Designers who can code are hot property, and not least because of their rarity. We’re not going to revisit the age-old debate on whether or not designers should learn to code, but we will explore how some basic frontend development skills can add value to your design career. 

Traditionally, designers and developers have remained rather separate. UX designers map out and design a user-friendly product; the developers bring it to life. It’s not strictly necessary for designers to know what the developers are doing and how they do it—but there are distinct advantages if they do.

The aim of learning to code isn’t to become a one-person startup who can do it all, but rather, to operate much more effectively within a product team. One clear benefit is smoother collaboration between design and development. As UX/UI designer Benek Lisefski puts it, “You need to understand the possibilities and constraints of your medium in order to do the best design work that technology can allow for.” Ultimately, if you know from the get-go what’s technically feasible (and what’s not), you can factor this into your design process—ensuring a time and cost-effective product development process.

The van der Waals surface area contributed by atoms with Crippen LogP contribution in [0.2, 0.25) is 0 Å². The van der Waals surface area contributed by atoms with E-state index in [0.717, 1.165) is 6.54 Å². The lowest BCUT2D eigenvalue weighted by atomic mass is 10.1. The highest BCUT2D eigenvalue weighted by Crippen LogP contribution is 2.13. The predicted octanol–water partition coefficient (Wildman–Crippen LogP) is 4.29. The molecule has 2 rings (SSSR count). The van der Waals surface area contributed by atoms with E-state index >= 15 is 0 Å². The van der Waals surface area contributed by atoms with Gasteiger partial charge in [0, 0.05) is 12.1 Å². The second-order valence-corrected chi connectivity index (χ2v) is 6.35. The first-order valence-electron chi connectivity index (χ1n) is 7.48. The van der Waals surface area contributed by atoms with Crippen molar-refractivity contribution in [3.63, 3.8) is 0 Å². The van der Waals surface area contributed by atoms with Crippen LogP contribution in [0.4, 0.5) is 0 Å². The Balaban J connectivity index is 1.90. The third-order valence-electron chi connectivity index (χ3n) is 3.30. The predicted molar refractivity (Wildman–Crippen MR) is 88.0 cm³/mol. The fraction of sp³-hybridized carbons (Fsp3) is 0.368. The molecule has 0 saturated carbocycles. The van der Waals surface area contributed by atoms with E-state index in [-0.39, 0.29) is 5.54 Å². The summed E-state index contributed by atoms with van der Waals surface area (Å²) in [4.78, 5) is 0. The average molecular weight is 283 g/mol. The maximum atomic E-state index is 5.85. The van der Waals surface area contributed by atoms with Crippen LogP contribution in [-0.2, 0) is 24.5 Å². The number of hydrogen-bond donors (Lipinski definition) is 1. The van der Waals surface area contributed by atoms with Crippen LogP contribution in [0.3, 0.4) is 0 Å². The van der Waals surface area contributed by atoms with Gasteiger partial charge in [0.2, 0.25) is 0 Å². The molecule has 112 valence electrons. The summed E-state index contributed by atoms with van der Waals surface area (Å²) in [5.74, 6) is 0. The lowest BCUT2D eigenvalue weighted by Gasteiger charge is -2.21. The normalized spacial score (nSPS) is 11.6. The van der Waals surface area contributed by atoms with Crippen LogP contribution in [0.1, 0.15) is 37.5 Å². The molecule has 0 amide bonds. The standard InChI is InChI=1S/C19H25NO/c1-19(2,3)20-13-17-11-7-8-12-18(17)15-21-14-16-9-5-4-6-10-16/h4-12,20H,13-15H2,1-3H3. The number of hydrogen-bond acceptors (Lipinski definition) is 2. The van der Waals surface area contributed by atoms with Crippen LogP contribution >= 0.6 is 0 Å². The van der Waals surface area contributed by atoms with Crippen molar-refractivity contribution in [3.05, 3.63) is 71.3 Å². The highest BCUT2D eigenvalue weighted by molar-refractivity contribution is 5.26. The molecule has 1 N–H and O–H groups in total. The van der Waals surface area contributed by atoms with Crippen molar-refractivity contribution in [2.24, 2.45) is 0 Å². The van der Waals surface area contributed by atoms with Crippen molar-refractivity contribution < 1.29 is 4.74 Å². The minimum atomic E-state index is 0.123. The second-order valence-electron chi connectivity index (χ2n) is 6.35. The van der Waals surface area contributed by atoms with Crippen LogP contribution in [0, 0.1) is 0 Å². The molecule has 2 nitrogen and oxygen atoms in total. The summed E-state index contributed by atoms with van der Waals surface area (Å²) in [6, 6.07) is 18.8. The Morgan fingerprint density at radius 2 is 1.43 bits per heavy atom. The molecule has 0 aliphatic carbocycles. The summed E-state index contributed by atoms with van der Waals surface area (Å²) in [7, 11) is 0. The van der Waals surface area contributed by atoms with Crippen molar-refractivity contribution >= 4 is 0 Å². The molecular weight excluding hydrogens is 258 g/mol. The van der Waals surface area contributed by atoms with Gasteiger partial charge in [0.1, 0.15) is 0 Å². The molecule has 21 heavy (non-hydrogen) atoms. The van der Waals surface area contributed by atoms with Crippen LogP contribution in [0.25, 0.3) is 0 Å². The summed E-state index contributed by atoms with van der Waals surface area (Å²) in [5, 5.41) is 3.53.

It’s not just about saving time or making developers’ lives easier; your creative design process will benefit, too. Once you understand how your vision can be implemented, you’ll start to view your work from a different perspective. You’ll develop new ways of thinking and problem-solving; and that, in turn, will empower you to innovate and experiment within the realms of what’s technically possible. 

Learning even the basic principles of frontend development will position you as a multiskilled designer with a solid understanding of the entire product development process. Beyond the design process itself, a good understanding of frontend is necessary to build out a workable design system—that is, a library of design patterns, rules, and UX guidelines that enables products to be iterated and shipped at scale without inconsistencies. As a designer who can speak the developers’ language and work with them to build such a system, you’ll be considered an extremely valuable asset in today’s job market. 

Getting started with frontend development